Results and Discussion
The alpha-amylase gene from B. arnyloliquefaciens was obtained as a cloned fragment in plasmid pSB6 (Kunze et al. 1988). The plasmid
I O 3-
B c l I - BarnHI
pCIT602 7.0 kb
Fig. 1. Construction of the recombinant plasmid, pCIT602, carrying the alpha-amylase gene. Plasmid pSB6 was digested with Bcl I-Barn HI and the alpha-amylase encoding 2.2 kb fragment was ligated to pIL253 linearized with Barn H 1. Abbreviations: MLS, macrolides, lincosamides, streptogramin B resistance; REP, replication region; Cam', chloramphenicol resistance; PRS,polyrestriction site.
Amylase in Lactobacillus amylase producing recombinants and subjected to agarose gel electrophoresis, which revealed the presence of a recombinant plasmid of the predictcd size (approximately 7 kb). This plasmid, designated pCIT602, was used to transform Lactobacillus plantarum NCDOll93, a strain previously shown to undergo transformation at relatively high frequencies (Badii et ul. 1989). Plasmid pCIT602 was introduced into Lactobacillus plantarum NCDOll93, using electroporation, at a relatively high frequency (5.08 x lo5 transformants/pg DNA). Transformants were selected using erythromycin and lincomycin; use of the latter reduces the frequency of false positives (Jossen et al. 1989). They were then screened for alpha-amylase activity and examination of the plasmids present confirmed the presence of pCIT602 in these transformants, in addition to the 11.5 kb and 19.5 kb plasmids resident in NCDO1193 (Luiz-Barba and Warner, unpublished observations). The presence of the alpha-amylase gene in Lactobacillus pluntarum transformants was confirmed by Southern hybridization (Fig. 2). Total DNA from the alpha-amylase positive recombinants of both €3. subtitis and Lactobacillus plantarum was probed with the 2.2 kb fragment encoding alpha-amylase, from pSB6. The probe hybridized pCIT602 DNA from both B. subtilis and Lactobacillus plantarum transformants. There was no evidence of chromosomal integration in either species, since the probe only hybridized to bands corresponding to a 7 kb plasmid. The probe failed to hybridize to controls comprising Lactobacillus plantarum NCDOll93 and bacteriophage lambda DNA digested with Hin d 111. Preliminary experiments have been carried out to compare the efficiency of expression and secretion of alpha-amylase in 8. subtilis and Laclobucillus plantarum. Culture supernatant fluids from overnight cultures of the two organisms, harbouring pCIT602, were assayed for alpha-amylase and the results are shown in Table 2. In order to ensure that the acidity of MRSB after growth of Lactobacillus plantarum was not resulting in loss of activity, the experiment was repeated using MRSB buffered with malate (100 mmol/l), which maintained the pH at 6.5. However, although this resulted in a slight increase of alpha-amylase activity, the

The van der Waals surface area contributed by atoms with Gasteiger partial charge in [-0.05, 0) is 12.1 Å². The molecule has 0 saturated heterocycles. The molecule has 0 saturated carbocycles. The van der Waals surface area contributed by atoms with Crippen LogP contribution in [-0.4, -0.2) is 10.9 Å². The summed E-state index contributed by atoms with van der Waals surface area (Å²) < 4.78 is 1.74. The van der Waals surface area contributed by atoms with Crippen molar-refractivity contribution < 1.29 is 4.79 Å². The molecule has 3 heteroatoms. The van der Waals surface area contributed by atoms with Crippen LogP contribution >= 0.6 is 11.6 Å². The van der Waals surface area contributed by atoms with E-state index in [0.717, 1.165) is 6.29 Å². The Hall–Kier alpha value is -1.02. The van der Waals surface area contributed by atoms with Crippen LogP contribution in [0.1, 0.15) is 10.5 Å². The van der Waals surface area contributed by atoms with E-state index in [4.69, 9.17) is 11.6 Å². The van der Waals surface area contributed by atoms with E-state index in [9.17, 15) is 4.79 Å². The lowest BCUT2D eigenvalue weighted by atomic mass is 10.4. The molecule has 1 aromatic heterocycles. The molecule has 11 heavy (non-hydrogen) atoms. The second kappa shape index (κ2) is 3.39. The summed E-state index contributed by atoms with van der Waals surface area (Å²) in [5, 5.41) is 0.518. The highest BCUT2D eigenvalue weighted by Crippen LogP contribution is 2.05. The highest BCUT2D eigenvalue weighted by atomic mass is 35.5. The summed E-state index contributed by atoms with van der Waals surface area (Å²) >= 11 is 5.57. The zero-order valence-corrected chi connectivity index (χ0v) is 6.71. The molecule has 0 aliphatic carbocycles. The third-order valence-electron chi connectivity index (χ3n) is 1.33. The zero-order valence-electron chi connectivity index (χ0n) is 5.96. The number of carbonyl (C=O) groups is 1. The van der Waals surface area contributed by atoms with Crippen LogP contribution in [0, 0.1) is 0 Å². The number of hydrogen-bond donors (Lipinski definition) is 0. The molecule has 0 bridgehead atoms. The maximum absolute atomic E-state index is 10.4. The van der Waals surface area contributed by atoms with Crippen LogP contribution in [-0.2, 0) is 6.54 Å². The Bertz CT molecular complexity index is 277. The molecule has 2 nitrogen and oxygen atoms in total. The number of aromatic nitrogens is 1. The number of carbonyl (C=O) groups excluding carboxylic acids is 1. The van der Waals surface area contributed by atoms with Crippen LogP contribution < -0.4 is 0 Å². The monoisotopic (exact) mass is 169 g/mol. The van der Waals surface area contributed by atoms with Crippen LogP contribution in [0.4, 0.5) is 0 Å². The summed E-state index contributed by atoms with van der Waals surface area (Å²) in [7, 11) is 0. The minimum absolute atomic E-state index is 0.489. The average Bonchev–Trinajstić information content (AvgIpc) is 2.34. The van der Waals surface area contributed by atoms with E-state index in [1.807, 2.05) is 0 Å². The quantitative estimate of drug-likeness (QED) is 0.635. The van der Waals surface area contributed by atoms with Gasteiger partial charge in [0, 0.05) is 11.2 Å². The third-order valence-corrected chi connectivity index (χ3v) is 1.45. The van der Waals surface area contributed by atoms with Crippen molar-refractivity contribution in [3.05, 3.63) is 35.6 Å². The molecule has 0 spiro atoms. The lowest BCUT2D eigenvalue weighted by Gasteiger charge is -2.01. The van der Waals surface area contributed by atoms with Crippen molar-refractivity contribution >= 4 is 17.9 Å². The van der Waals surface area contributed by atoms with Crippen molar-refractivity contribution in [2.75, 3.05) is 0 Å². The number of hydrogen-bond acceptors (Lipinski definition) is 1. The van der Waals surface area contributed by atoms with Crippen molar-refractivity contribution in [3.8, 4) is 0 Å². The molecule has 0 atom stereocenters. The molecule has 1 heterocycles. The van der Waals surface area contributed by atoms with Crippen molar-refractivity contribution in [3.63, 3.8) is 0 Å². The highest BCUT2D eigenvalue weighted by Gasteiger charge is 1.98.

Table 2. Alpha-amylase activity
supernatants of Lactobacillus plantarum and Bacillus suhtilis harbouring pCIT602 Units of alpha-amylase activity/litre of supernatant Period of incubation of culture (h)
Bacillus suhtilis 1A510
ND, not determined.